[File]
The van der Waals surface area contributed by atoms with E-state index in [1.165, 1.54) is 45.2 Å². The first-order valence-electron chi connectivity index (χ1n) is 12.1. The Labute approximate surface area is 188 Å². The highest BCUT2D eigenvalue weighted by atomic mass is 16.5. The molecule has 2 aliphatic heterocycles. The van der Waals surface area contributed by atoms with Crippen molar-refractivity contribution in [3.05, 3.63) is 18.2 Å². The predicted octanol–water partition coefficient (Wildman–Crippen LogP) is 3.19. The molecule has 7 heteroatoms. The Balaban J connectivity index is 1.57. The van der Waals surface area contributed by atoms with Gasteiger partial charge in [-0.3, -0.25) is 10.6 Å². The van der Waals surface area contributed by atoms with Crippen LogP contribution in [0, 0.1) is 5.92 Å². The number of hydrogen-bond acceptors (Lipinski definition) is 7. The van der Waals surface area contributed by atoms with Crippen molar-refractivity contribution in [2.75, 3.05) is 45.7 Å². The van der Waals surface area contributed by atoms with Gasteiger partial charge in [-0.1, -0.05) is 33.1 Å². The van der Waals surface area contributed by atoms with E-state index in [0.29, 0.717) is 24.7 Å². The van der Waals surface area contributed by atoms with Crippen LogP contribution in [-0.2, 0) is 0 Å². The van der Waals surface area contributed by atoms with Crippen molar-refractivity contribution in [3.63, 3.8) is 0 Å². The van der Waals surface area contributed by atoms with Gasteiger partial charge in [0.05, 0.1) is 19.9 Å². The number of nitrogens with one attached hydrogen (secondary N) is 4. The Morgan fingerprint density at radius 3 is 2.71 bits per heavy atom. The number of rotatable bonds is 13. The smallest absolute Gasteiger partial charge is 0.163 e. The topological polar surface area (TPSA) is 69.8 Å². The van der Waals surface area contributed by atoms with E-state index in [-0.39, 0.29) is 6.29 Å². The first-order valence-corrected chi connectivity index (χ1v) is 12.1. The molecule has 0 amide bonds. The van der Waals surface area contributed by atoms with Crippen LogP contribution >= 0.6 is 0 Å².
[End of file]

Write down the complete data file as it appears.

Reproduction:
The van der Waals surface area contributed by atoms with E-state index in [1.165, 1.54) is 45.2 Å². The first-order valence-electron chi connectivity index (χ1n) is 12.1. The Labute approximate surface area is 188 Å². The highest BCUT2D eigenvalue weighted by atomic mass is 16.5. The molecule has 2 aliphatic heterocycles. The van der Waals surface area contributed by atoms with Crippen molar-refractivity contribution in [3.05, 3.63) is 18.2 Å². The predicted octanol–water partition coefficient (Wildman–Crippen LogP) is 3.19. The molecule has 7 heteroatoms. The Balaban J connectivity index is 1.57. The van der Waals surface area contributed by atoms with Gasteiger partial charge in [-0.3, -0.25) is 10.6 Å². The van der Waals surface area contributed by atoms with Crippen LogP contribution in [0, 0.1) is 5.92 Å². The number of hydrogen-bond acceptors (Lipinski definition) is 7. The van der Waals surface area contributed by atoms with Crippen molar-refractivity contribution in [2.75, 3.05) is 45.7 Å². The van der Waals surface area contributed by atoms with Gasteiger partial charge in [-0.1, -0.05) is 33.1 Å². The van der Waals surface area contributed by atoms with E-state index in [0.29, 0.717) is 24.7 Å². The van der Waals surface area contributed by atoms with Crippen LogP contribution in [-0.2, 0) is 0 Å². The van der Waals surface area contributed by atoms with Crippen molar-refractivity contribution in [3.63, 3.8) is 0 Å². The van der Waals surface area contributed by atoms with Gasteiger partial charge in [0.05, 0.1) is 19.9 Å². The number of nitrogens with one attached hydrogen (secondary N) is 4. The Morgan fingerprint density at radius 3 is 2.71 bits per heavy atom. The number of rotatable bonds is 13. The smallest absolute Gasteiger partial charge is 0.163 e. The topological polar surface area (TPSA) is 69.8 Å². The van der Waals surface area contributed by atoms with E-state index in [-0.39, 0.29) is 6.29 Å². The first-order valence-corrected chi connectivity index (χ1v) is 12.1. The molecule has 0 amide bonds. The van der Waals surface area contributed by atoms with Crippen LogP contribution >= 0.6 is 0 Å².